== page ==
Where is the Choke Point?

Luis Rubio

While the candidacies advance the political risks increase. There are three factors that drive the possibility of the country having to confront critical situations during next year. The first is the most obvious of these: the presidential cycle, everywhere in the world, follows a natural logic that initiates its ascendent phase during which the president accumulates power, it reaches its zenith and then begins its descent.  The second factor derives from the erosion and eventual disarticulation of the mechanisms of political control the system could count on. The third, and the one entertaining the greatest risk during this period, is that issuing from the inexistence of game rules for politics, in conjunction with the growing incapacity to enforce the few rules that remain in force. Each of these elements will play its part in the upcoming months.

The great success of the old political system lay in the existence of precise rules for the functioning of public life. Some of these rules, starting with the first -the president is in command-, were constant while others varied from administration to administration. The cycle of investment and economic activity typically got underway toward the end of the first year, when the government’s own tonic and its specific rules became clear. With respect to succession, the rules were permanent: no one could dispute the legitimacy of the president, but contending for the succession was valid. This and other peculiarities of the system came to be denominated “metaconstitutional” faculties because they were “unwritten rules”, but ones enforced at all costs.

Many of the worst of the current vices derive from that way of conducting public affairs because Mexico never erected a legal system that was compatible with economic development and personal freedom (as indeed does occur in nearly all Latin-American nations). Mexico achieved stability and growth for many decades along the XX century because it had in place an exceptional political system in which the law was irrelevant and what mattered were the unwritten rules. That worked in a country that was small, provincial and relatively isolated from the rest of the planet, but it has now turned into a hindrance to development for a nation that is big, diverse, disperse and extraordinarily interconnected with the exterior world. The old system, which in many senses persists, is a formidable obstacle for the construction of a different future.  What previously were virtues, are now sources of risk and potential instability.

Going back to the factors mentioned at the beginning of this piece, the political cycle takes place in all nations since it is, in a certain fashion, the cycle of life.  Notwithstanding this, what makes things different in Mexico is that while in most nations the president loses power in their descending phase, in Mexico what they lose is control, but not the power bestowed to the presidency because in normal countries power is limited by the by laws and institutions, which explains extreme situations such as  expropriation of the banks,  expropriation of the lands in the Yaqui Valley and other anomalies (and crises), which have almost always occurred at the end of the six-year presidential term of office.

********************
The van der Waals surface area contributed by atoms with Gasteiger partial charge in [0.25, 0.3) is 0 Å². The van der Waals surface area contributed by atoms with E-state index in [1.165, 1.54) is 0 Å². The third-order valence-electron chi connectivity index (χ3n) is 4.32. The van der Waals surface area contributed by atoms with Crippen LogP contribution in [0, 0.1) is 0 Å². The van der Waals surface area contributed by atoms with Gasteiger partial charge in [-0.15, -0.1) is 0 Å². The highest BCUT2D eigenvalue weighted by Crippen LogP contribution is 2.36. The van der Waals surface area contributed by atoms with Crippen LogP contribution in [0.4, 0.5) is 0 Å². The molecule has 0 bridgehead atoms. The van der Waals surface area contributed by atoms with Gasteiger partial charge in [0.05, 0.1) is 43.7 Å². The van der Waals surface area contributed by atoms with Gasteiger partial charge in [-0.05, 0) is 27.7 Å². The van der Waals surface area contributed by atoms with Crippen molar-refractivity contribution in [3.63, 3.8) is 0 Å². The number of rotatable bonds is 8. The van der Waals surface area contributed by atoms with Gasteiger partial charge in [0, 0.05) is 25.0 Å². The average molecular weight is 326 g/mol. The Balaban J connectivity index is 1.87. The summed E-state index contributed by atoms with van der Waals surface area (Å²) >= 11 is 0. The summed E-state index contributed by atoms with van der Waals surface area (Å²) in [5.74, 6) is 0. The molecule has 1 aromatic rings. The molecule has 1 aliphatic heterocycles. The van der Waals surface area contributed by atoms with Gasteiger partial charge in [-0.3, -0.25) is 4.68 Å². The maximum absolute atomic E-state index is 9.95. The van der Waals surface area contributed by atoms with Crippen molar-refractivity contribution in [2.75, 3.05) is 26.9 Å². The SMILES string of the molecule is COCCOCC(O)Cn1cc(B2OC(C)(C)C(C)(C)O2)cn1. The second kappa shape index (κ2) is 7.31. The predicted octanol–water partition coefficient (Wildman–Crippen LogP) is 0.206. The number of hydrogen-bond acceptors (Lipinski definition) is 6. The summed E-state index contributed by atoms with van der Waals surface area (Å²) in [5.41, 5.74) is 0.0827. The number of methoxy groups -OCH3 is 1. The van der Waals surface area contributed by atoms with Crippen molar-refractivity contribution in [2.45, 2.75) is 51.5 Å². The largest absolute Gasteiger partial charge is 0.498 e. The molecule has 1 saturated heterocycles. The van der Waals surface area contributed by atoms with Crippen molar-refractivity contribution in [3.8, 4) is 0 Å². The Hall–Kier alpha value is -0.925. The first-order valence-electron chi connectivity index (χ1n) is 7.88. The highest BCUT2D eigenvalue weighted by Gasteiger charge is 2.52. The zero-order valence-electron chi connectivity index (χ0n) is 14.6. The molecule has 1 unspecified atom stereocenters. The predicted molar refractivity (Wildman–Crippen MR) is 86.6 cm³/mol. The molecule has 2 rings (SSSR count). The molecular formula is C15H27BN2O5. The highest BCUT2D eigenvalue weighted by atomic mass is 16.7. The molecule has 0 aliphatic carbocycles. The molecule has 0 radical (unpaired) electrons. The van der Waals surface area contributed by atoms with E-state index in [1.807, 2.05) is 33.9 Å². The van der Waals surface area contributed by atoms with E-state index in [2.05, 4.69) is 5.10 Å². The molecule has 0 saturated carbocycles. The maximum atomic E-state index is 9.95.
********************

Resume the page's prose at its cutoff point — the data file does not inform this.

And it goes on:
The second element that the political system was able to rely on throughout the past century was the assemblage of institutions, above all the unions, which granted the presidency enormous capacity of control. The structure of the unions, federations and confederations, such as those of workers and peasants of the so-called popular sector, each with its characteristics and vicissitudes, constituted a formidable mechanism of regulation and authority that gave the country decades of stability, all this at the price of the exercise of individual as well as collective rights extant in other latitudes. Trade liberalization altered the scheme by undermining or eliminating the entire control structure exercised by the government on the workers and businesses (except for unions linked to the government, not subject to competition).

The third element is key. In truly democratic and institutionalized countries, the rules of the game are those established by the legal framework: the laws guide the process and determine the faculties and limits for the diverse actors. In a country where the laws comprise no more than a moral guide and what matters are the formidable discretionary (and arbitrary) powers that the authority rests on at every all level, the law is irrelevant and the only thing that matters is power. And a powerful president such as the current one makes and changes the rules according to the time of day and his corresponding moods.

The challenge for Mexicans is expressly that: how to build a system of rules and laws that cannot be modified or defined by a sole person, but instead through an institutional system such as that established by the Constitution. Mexico’s main problem lies in the fact that the president (the present one and his predecessors) can change the rules (and the laws), literally at will. The issue thus is one of power, not one of laws nor, strictly speaking, one of institutions: How to delimit the true powers of the presidency? The day Mexicans achieve that, Mexico will have entered the world of development and civilization.